The fight against Boko Haram cannot succeed unless leading Islamic scholars with mass followers come out of their silence to preach against the ideology from an intellectual perspective so as to change the narrative to discourage young men from being recruited by the sect.
Governor Kashim Shettima whose state, Borno, has been at the centre of attacks by the Boko Haram insurgents has said.
The governor said that notable Islamic scholars with the capacity to fight the ideology through preaching have maintained silence because they were afraid of being killed like many of their colleagues who were without security details to protect them from the sect.
Shettima made the observation when he delivered a paper entitled, “Democracy and Security in Northeast, Nigeria – The Case Study of Borno” at a fellowship and award dinner organised by the National Secretariat of the Nigeria Union of Journalists (NUJ) during which he was awarded Governor ?of the Year, 2014, at Sheraton Hotel in Abuja.
“Changing the ideology of the Boko Haram will require intellectual roles by leading Islamic scholars with mass appeal.
“It is most disturbing to note that today in northern Nigeria, there is no single Islamic scholar that preaches against the Boko Haram ideology and the reason is because everyone is afraid.
“Leading scholars like Sheikh Jaafar Mahmud Adam and Sheikh Albani Zaria who vehemently preached against the ideology have been killed.
“In Maiduguri, scholars like Sheikh Ibrahim Gomari, Malam Bashir Gomari and over 30 different scholars who were opposed to the Boko Haram ideology have all been killed.
“Today, the only group in the north that can speak against the sect are holders of public offices who have security men surrounding them.
“It is hugely important for us to identify Islamic scholars with the intellectual depth and mass followers to change the Boko Haram narrative so that we can save young souls from listening to the sect.
“We must support these scholars and provide them with maximum security for not only them but their families as much as public office holders are adequately protected.
“These scholars will be performing very important national security assignments that are as important as those of any public office holder, no matter how highly placed,” Shettima said in his prepared paper that was delivered by his Deputy, Zannah Umar Mustapha.
Governor Shettima whose paper went memory lane to discuss the evolution of the sect in Borno blamed democratic institutions for failing to address the problem at the early stage.
He also blamed leaders including himself for not rising up to the occasion. The Governor also blamed journalists for unknowingly helping insurgents.
“We all have roles to play in addressing the insurgency because we all contributed in the making whether by indifference, by directly fueling it, by failing to address it or by standing in the ways of those who make efforts to address the problems. No active group is free from blame, from those of us who are political actors to even journalists,” he said.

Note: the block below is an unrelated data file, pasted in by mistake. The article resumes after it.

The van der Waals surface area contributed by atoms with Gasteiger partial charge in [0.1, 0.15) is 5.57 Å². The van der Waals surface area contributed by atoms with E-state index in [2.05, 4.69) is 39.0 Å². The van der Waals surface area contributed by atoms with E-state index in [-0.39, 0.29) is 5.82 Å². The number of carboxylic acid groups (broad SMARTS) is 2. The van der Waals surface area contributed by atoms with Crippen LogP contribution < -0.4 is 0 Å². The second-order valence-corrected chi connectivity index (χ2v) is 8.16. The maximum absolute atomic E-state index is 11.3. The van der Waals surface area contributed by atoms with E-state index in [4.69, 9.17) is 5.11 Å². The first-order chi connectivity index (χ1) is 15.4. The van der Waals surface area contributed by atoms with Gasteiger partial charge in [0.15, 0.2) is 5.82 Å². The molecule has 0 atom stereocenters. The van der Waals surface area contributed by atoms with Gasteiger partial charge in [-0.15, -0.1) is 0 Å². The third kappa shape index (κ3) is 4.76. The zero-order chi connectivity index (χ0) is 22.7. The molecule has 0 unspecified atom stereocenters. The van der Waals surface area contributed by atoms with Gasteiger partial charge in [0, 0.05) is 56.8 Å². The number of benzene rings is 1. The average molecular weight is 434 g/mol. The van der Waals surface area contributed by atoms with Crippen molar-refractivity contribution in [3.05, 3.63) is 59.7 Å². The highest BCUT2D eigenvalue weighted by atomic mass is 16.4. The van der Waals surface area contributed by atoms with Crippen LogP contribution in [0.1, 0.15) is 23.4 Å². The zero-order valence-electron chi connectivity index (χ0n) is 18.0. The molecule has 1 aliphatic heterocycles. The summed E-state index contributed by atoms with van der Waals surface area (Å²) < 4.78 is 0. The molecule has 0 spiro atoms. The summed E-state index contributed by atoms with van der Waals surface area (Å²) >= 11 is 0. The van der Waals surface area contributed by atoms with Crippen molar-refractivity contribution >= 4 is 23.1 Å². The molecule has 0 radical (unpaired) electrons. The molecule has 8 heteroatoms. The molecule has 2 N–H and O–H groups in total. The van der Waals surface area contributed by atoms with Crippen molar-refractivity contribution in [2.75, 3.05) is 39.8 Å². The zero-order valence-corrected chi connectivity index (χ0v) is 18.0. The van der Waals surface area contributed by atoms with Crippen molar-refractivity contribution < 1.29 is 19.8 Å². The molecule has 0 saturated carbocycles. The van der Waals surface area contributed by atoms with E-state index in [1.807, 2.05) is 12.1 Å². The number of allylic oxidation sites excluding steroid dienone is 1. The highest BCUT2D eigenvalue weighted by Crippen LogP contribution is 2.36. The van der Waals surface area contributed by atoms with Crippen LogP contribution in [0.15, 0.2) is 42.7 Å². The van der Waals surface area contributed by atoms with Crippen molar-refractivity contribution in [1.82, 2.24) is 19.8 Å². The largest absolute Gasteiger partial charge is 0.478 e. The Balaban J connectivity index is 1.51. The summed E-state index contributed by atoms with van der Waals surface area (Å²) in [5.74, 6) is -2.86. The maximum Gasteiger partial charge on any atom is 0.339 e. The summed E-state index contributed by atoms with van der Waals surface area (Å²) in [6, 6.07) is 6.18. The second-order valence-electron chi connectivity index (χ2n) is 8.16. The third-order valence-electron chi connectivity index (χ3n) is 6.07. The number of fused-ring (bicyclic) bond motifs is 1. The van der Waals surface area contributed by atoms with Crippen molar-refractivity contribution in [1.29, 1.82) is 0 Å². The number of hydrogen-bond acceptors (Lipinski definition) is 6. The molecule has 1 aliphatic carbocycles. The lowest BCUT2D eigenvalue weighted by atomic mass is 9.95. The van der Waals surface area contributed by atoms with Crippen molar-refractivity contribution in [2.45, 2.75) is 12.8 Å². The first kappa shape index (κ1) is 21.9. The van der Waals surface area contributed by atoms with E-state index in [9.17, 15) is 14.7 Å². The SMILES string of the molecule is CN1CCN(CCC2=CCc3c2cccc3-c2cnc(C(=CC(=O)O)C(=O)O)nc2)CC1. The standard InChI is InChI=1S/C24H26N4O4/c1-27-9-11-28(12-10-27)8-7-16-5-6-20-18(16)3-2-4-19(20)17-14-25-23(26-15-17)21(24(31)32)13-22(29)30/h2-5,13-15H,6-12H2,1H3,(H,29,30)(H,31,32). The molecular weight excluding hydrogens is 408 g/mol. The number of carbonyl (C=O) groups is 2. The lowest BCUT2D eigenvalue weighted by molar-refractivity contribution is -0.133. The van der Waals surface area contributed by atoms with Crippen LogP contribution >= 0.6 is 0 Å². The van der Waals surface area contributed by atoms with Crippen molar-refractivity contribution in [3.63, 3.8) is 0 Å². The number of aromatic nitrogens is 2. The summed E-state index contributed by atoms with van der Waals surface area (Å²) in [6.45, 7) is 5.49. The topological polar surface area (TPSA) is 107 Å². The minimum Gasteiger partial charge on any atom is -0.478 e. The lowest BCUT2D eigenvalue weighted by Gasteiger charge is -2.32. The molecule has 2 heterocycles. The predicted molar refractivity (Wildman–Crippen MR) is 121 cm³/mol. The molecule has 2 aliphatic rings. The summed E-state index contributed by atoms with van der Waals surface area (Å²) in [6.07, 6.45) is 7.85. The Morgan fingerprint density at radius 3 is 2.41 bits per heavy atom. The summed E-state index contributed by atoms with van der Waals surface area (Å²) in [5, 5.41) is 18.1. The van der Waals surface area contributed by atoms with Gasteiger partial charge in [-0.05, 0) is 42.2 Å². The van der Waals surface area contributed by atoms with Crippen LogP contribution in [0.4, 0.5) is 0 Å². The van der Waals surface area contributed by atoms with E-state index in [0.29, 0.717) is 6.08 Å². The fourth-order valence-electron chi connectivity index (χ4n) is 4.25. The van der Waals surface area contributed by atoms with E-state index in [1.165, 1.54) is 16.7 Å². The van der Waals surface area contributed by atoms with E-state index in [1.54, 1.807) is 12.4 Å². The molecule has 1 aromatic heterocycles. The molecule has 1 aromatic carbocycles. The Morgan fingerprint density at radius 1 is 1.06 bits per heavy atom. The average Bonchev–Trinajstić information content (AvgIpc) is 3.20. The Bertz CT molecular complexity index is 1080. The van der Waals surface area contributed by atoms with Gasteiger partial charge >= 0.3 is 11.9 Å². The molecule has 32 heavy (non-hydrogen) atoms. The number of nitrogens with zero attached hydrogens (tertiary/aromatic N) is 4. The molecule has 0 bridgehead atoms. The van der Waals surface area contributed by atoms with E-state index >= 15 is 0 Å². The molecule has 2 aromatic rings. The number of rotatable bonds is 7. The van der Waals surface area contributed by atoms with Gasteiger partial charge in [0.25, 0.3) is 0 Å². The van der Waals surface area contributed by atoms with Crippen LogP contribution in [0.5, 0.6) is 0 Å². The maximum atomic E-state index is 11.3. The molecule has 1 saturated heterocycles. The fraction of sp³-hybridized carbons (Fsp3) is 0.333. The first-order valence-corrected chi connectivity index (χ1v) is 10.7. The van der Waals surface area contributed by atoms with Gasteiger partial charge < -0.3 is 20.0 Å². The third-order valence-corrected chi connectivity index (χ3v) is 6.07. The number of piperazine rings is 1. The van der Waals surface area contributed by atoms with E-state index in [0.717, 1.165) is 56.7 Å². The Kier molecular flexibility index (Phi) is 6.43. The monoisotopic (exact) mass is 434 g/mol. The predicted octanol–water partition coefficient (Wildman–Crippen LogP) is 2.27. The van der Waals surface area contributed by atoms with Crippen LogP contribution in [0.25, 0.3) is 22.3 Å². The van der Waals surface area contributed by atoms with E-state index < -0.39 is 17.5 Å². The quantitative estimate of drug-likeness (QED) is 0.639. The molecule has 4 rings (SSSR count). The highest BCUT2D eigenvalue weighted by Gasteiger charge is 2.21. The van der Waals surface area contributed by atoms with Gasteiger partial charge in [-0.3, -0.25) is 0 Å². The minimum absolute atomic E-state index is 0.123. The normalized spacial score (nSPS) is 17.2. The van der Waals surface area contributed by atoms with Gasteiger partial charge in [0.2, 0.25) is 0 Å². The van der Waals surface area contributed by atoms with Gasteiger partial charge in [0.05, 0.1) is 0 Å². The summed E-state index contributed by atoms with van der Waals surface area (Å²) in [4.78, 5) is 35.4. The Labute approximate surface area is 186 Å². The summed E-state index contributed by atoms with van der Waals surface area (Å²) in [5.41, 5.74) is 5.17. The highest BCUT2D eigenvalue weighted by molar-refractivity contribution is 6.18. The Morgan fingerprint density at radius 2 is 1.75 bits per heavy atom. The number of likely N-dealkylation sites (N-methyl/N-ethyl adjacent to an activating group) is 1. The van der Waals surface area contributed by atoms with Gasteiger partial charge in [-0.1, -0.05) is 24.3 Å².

“In exercising its freedom of expression and sharing of information, the media has had running battles with those in position of authority; security agencies in particular.
“Oftentimes, security agencies devise strategies aimed at fighting insurgents but these strategies end up being disclosed by the media and as a result, these steps are killed by these media reports despite enormous human and material resources that might have been put in by security agencies over time.
“In some cases, deployments made to haunt insurgents get reported, thus giving insurgents clues about number of boots coming after them, sometimes including telling the world the routes being taken by troops. Insurgents in turn prepare to ambush troops. Apart from these instances, certain avoidable reports give undue superiority to Boko Haram, which boost their confidence. In fact, disorganised commanders of Boko Haram rely on the media to reach their fighters.
“I remember with serious concerns, how a particular media house reported in April, 2015, that leader of Boko Haram, Abubakar Shekau was calling on his followers to continue fighting and not to relent in their struggles. A national and otherwise respected media house reported this.
“I also remember how another media house reported someone calling himself a soldier, alleging that Nigerian troops were behind Boko Haram attacks and I was wondering how unreasonable it was for someone to declare that his only eyes with which he sees are rotten, when the alternative to those eyes, is simply blindness. What do we do if we are made to believe that those who are our only hope are those killing us? That would be a hopeless situation.
“These instances however, are not to say that the media hasn’t helped in the fight against Boko Haram. The media has done far more positive things than posing some challenges. Journalists even sacrificed their lives in an attempt to expose activities of insurgents. The media remains a hero in the fight against insurgency.
“Perhaps, even on the challenges posed by the media in exposing security strategies, I think the problem has largely been refusal to take the media into confidence. The worst mistake one in authority can make is to disregard or underrate the capacity of a journalist to know what the man in authority tries to hide. So long as you want to hide, the journalist wants to expose. For me, the best approach is to take a journalist into confidence by treating him or her as a partner rather than an opponent.
“I therefore respectfully suggest that the incoming President and National Executives of the Nigeria Union of Journalists (NUJ) consider the need to establish a National Standing Committee on Strategic Media and Security Co-operation under the co-chairmanship of the NUJ President and may be the National Security Adviser or any appropriate official with President of the editors guild to serve as Secretary.”